Perishables to drive softer air cargo growth in 2020

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From Chilean blue berries or best of wines to high value perishables such as pharmaceuticals, to more traditional temperature-sensitive items such as frozen meat and fish, these products definitely have one characteristic in common – they require efficient infrastructure and innovative technological solutions to ensure minimum waste. Well, ‘Perishables’ is the only commodity that hasn’t seen a downfall in years, despite the ongoing trembly global air cargo business operations. According to a report, the global food logistics market reached a value of US$ 100 billion in 2018. Looking forward, the market value is projected to reach around US$ 162 billion by 2024, expanding at a CAGR of 8.3 per cent during 2019-2024.

Ritika Arora Bhola

The continuing US-China trade war which drastically affected the air cargo operations globally in 2019 indicating huge decline in worldwide revenue by 11.7 per cent, measured in USD, compared with the top year 2018, it couldn’t disrupt the trade of perishable cargo such as agro-based products, flowers, vegetables, fruits, meats and wines.

According to a report presented by MarketWatch, the global Perishable Goods Transportation market was valued at 13,200 million in 2018 and is expected to reach 19,500 million by the end of 2024, growing at a CAGR of 6.7 per cent between 2019 and 2024. According to another report by the WorldACD, January 2019 was relatively a good month for certain specific cargo categories.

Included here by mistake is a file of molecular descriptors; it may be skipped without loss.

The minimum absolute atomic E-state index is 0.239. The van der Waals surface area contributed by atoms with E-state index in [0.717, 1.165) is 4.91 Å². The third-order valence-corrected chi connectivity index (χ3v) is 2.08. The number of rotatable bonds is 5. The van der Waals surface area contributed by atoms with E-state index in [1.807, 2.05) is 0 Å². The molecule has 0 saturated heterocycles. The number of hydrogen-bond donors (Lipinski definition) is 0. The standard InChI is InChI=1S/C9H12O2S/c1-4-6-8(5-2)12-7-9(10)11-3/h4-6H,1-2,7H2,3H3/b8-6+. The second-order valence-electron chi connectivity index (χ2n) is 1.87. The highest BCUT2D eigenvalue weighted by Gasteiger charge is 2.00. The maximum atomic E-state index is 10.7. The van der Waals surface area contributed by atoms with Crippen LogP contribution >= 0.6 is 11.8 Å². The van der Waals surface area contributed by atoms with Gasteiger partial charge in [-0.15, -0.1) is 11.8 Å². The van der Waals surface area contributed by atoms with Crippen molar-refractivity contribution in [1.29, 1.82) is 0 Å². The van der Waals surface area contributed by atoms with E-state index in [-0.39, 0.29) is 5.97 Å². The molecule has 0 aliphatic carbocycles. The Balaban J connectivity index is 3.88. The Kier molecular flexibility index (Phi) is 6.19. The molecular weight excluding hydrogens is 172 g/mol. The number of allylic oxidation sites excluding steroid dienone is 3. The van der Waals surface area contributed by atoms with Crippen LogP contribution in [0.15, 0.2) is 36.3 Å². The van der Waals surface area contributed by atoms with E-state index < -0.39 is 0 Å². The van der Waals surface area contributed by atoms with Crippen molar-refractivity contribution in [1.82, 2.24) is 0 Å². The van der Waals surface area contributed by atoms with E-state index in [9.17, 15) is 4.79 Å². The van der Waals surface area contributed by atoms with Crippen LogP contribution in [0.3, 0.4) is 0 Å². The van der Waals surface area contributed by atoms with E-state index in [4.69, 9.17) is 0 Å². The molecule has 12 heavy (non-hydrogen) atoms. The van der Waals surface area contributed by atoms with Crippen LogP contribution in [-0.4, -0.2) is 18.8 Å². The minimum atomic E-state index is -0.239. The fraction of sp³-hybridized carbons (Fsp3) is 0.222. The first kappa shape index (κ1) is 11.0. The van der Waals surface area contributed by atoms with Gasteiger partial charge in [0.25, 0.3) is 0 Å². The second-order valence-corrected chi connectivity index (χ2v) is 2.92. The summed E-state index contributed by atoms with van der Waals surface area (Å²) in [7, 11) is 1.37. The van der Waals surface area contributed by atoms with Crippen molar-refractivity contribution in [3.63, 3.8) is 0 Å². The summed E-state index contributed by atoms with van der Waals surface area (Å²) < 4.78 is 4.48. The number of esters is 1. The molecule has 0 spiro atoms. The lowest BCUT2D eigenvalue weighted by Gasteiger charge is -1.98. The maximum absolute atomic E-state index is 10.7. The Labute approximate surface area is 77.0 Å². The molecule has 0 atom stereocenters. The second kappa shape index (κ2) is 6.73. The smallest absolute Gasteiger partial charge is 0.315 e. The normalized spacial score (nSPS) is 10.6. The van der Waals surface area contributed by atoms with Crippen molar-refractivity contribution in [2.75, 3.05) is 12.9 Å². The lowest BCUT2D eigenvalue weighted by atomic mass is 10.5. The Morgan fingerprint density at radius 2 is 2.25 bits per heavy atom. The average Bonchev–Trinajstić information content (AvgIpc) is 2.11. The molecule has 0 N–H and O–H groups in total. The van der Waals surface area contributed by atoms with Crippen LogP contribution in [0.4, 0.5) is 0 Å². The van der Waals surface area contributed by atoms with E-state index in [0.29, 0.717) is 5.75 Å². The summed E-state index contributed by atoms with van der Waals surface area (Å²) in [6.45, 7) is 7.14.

Apart from general cargo, valuables and dangerous goods, all categories improved Year-on-Year (YoY). The big categories of perishables and high tech grew by six per cent and four per cent respectively, pharmaceuticals by five per cent and the much smaller group of live animals by nine per cent.

In spite of an overall growth of two per cent between the two years (2018-2019), the WorldACD report suggests, most airline groups hardly grew. Airlines from Asia Pacific reported 0.7 per cent growth, whilst those from Africa, MESA and C&S (US) languished around the no-growth point. Only the airlines from North America (+6.3 per cent) and Europe (+3.8 per cent) beat the worldwide average growth. Remarkably, the Europeans improved their share everywhere, but, except in Europe itself.

Perishable logistics: Growth